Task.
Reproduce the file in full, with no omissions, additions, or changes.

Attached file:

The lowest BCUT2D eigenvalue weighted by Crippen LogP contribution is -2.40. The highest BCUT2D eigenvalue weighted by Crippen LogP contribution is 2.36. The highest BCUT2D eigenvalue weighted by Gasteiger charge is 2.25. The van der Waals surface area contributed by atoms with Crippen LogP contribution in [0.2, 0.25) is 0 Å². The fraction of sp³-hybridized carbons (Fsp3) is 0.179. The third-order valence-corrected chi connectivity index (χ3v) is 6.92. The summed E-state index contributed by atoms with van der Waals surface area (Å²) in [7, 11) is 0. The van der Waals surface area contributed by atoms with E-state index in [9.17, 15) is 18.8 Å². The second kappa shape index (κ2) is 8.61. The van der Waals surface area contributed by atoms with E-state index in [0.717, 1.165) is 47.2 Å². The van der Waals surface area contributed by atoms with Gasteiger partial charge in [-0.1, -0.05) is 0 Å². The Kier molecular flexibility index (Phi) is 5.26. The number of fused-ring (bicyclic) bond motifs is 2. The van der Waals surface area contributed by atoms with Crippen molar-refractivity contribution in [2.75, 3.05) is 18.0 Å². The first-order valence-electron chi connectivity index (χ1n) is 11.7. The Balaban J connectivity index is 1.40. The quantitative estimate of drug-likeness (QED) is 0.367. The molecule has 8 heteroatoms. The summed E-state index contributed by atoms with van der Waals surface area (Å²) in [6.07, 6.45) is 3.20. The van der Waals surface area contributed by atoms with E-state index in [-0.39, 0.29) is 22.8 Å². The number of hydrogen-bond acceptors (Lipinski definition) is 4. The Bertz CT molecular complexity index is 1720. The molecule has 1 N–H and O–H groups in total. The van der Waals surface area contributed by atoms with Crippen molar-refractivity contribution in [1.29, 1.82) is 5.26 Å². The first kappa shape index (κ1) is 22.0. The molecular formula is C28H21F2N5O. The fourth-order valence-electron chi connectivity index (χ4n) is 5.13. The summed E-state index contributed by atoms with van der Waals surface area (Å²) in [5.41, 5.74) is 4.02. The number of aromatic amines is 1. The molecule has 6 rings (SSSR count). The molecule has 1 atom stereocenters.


The lowest BCUT2D eigenvalue weighted by Crippen LogP contribution is -2.40. The highest BCUT2D eigenvalue weighted by Crippen LogP contribution is 2.36. The highest BCUT2D eigenvalue weighted by Gasteiger charge is 2.25. The van der Waals surface area contributed by atoms with Crippen LogP contribution in [0.2, 0.25) is 0 Å². The fraction of sp³-hybridized carbons (Fsp3) is 0.179. The third-order valence-corrected chi connectivity index (χ3v) is 6.92. The summed E-state index contributed by atoms with van der Waals surface area (Å²) in [7, 11) is 0. The van der Waals surface area contributed by atoms with E-state index in [9.17, 15) is 18.8 Å². The second kappa shape index (κ2) is 8.61. The van der Waals surface area contributed by atoms with E-state index in [0.717, 1.165) is 47.2 Å². The van der Waals surface area contributed by atoms with Gasteiger partial charge in [-0.1, -0.05) is 0 Å². The Kier molecular flexibility index (Phi) is 5.26. The number of fused-ring (bicyclic) bond motifs is 2. The van der Waals surface area contributed by atoms with Crippen molar-refractivity contribution in [2.75, 3.05) is 18.0 Å². The first-order valence-electron chi connectivity index (χ1n) is 11.7. The Balaban J connectivity index is 1.40. The quantitative estimate of drug-likeness (QED) is 0.367. The molecule has 8 heteroatoms. The summed E-state index contributed by atoms with van der Waals surface area (Å²) in [6.07, 6.45) is 3.20. The van der Waals surface area contributed by atoms with E-state index in [-0.39, 0.29) is 22.8 Å². The number of hydrogen-bond acceptors (Lipinski definition) is 4. The Bertz CT molecular complexity index is 1720. The molecule has 1 N–H and O–H groups in total. The van der Waals surface area contributed by atoms with Crippen molar-refractivity contribution in [1.29, 1.82) is 5.26 Å². The first kappa shape index (κ1) is 22.0. The molecular formula is C28H21F2N5O. The fourth-order valence-electron chi connectivity index (χ4n) is 5.13. The summed E-state index contributed by atoms with van der Waals surface area (Å²) in [5.41, 5.74) is 4.02. The number of aromatic amines is 1. The molecule has 6 rings (SSSR count). The molecule has 1 atom stereocenters.